13. Angel Cedarleaf Avatar
    Angel Cedarleaf

    Hi Katie! Thank you so much for your natural sunscreen recipe. I have used it successfully many times over the last couple of years. This year however I made a mistake while making it. I accidentally added in the zinc oxide before melting everything. what affect will that have overall? Would it eliminate the effects of the zinc oxide? Also I inadvertently added a few drops of orange essential oil. What effect does that have on the overall recipe??? If you could help me on this I would so appreciate it! Thank you! Have a great day!

  14. Morgan Avatar

    Hi Katie,

    Any reason why not to increase the amount of carrot seed oil or raspberry seed oil in the recipe?

    Thank you 🙂

  15. Haana Avatar

    Thank you for the awesome recipe! I am trying this for the first time without beeswax. I am excited to see the results!

  16. Hennie Beugelink Avatar
    Hennie Beugelink

    I do like your sun screen recipe. I do not have Zinc Oxide, but do have Ionic zinc, can I use that in this recipe?
    Will that do the same thing?
    Thank you in advance.

  17. Kathie Avatar

    5 stars
    Have been making this for years and just checked back in to make sure the post was still active. My son has eczema, asthma, and several food allergies and homemade sunscreen via this recipe is all he’s ever had on him as we changed our lifestyles to go chemical free and I even used a lot of the soap recipes from here among others and it has helped us out so much. So shout out to you for making it possible, and I’ll be sharing your site so spread the word 🙂 Kathie

  18. Sarah Byerley Avatar
    Sarah Byerley

    This is probably going to sound odd, but do you know of any natural sunscreen recipes that would be safe to use on pets? I have been trying to research online to find a sunscreen safe to use on a light-haired cat who wants to go outside now that the weather’s finally a bit nicer and keep finding contradictory information about what is and isn’t safe to use . The vet said baby-safe products are safe, but then apparently zinc oxide is NOT safe for cats to ingest at all. I’ve been contemplating just trying straight coconut oil, but if there’s any other alternative that might be stronger than just that and still safe, it would be nice to know. Thank you for any idea you might have!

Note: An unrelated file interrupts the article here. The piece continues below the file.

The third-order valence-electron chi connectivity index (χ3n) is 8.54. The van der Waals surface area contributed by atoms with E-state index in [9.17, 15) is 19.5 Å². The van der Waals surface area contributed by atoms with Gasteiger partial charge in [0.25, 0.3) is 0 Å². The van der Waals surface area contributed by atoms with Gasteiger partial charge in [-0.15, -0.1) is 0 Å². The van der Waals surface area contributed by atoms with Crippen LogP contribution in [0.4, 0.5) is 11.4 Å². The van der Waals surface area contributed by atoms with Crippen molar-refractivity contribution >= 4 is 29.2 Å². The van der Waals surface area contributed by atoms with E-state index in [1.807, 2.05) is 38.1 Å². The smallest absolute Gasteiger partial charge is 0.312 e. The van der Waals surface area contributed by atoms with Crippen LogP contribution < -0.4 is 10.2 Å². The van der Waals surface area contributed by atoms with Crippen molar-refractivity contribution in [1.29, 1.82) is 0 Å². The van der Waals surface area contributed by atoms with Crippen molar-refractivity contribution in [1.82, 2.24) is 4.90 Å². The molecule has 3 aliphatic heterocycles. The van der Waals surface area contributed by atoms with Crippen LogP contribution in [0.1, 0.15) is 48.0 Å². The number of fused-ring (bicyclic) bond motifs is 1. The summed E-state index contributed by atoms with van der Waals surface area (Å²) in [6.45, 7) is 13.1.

1. Katie Wells Avatar

      Why would you even consider putting sunscreen on an animal? No where in nature does this happen and I would definitely not recommend doing that! Being out in the sun is how animals naturally get vitamin d, which is why you often see them laying out and “sunning” themselves. Please don’t even consider doing such damage to your “pet”!

      1. Sarah Byerley Avatar
        Sarah Byerley

        Obi’s a strawberry blond baby and his ears turn pink and freckle inside (he is the first and only cat I’ve ever seen get freckles inside his ears and not just inside his “lips”) and I worry about sunburn. White cats and light colored cats are particularly prone to sunburn (ears, noses, pads) and can develop skin cancer just like humans. I’ve tried to ask the local vet and been told to use “baby safe” products, but then half of those contain products that shouldn’t be ingested by cats and the other half contain products that shouldn’t be ingested by dogs. I’m just trying to come up with a more natural remedy that shouldn’t upset his delicate tum and yet actually give some protection against summer sun.

        1. Katie Wells Avatar

          Animals don’t need sunscreen, it’s not found in nature other than the natural protection they have, and if a vet is telling you to put chemicals on your pets for this, it’s time to find another vet!

          1. Anthony Avatar

            Domesticated animals are not found in nature.

          2. Gil Avatar

            Katie, I love your recipes and what you do, I just have to say that because animals have been domesticated they lost some of their natural protection from the elements. I have a couple of animals that will get sunburned when they shed in the summer, just for a week or two till the hair grows in, some are known for getting sunburned, also, if an animal was in surgery or gets scraped I will first keep them out of the sun, second cover up the area or third use sun screen. I think your recipe is perfect for animals that need it.
            AND AGAIN- LOVE what you are doing and all the info that you share!

      1. Roanna Avatar

        Dear Katie,

        On my Zinc Oxide (non nano) there is a disclaimer that it is highly toxic to the living organisms in water. More research on my part found this to be true. I would love to hear if u have a safe alternative.

        Thanks so much for all the info,

        Roanna Sold.

  19. Sheri Avatar

    This recipe concerns me because of the zinc oxide. According to the following article, and others I’ve read, “Cell toxicity studies by Dr. Yinfa Ma, Curators’ Teaching Professor of chemistry at Missouri S&T, and his graduate student Qingbo Yang, suggest that when exposed to sunlight, zinc oxide, a common ingredient in sunscreens, undergoes a chemical reaction that may release unstable molecules known as free radicals. Free radicals seek to bond with other molecules, but in the process, they can damage cells or the DNA contained within those cells. This in turn could increase the risk of skin cancer.

    Ma also found that the longer zinc oxide is exposed to sunlight, the greater the potential damage to human cells.”

    So – how effective is this sunscreen without zinc oxide?

  20. Elene Gusch Avatar
    Elene Gusch

    I’m wondering, based on articles I’ve read in the past, about adding powdered vitamin C directly to a sunscreen recipe, and if so, how much to use.

4.14 from 268 votes (222 ratings without comment)